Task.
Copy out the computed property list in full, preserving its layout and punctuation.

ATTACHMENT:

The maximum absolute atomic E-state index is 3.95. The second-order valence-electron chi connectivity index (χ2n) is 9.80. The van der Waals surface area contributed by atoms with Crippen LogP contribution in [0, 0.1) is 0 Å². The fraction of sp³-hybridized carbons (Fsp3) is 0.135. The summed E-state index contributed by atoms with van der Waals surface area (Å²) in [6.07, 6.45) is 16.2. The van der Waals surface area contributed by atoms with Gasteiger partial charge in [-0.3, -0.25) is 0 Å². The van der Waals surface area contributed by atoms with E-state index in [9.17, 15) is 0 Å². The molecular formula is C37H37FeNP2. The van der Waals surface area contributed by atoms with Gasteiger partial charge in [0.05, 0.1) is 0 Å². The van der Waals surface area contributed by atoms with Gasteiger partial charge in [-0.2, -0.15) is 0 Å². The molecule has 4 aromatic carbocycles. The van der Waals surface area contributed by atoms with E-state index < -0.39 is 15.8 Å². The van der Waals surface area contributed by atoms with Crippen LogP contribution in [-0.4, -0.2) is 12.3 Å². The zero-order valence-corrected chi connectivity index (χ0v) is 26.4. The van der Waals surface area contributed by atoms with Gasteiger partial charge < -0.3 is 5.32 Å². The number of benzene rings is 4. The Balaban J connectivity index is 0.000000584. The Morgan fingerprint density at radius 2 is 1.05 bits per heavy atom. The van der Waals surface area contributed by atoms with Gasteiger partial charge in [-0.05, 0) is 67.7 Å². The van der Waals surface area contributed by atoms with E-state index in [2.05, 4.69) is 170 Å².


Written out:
The maximum absolute atomic E-state index is 3.95. The second-order valence-electron chi connectivity index (χ2n) is 9.80. The van der Waals surface area contributed by atoms with Crippen LogP contribution in [0, 0.1) is 0 Å². The fraction of sp³-hybridized carbons (Fsp3) is 0.135. The summed E-state index contributed by atoms with van der Waals surface area (Å²) in [6.07, 6.45) is 16.2. The van der Waals surface area contributed by atoms with Gasteiger partial charge in [-0.3, -0.25) is 0 Å². The van der Waals surface area contributed by atoms with E-state index in [9.17, 15) is 0 Å². The molecular formula is C37H37FeNP2. The van der Waals surface area contributed by atoms with Gasteiger partial charge in [0.05, 0.1) is 0 Å². The van der Waals surface area contributed by atoms with Gasteiger partial charge in [-0.2, -0.15) is 0 Å². The molecule has 4 aromatic carbocycles. The van der Waals surface area contributed by atoms with E-state index < -0.39 is 15.8 Å². The van der Waals surface area contributed by atoms with Crippen LogP contribution in [-0.4, -0.2) is 12.3 Å². The zero-order valence-corrected chi connectivity index (χ0v) is 26.4. The van der Waals surface area contributed by atoms with Gasteiger partial charge < -0.3 is 5.32 Å². The number of benzene rings is 4. The Balaban J connectivity index is 0.000000584. The Morgan fingerprint density at radius 2 is 1.05 bits per heavy atom. The van der Waals surface area contributed by atoms with Gasteiger partial charge in [-0.05, 0) is 67.7 Å². The van der Waals surface area contributed by atoms with E-state index in [2.05, 4.69) is 170 Å².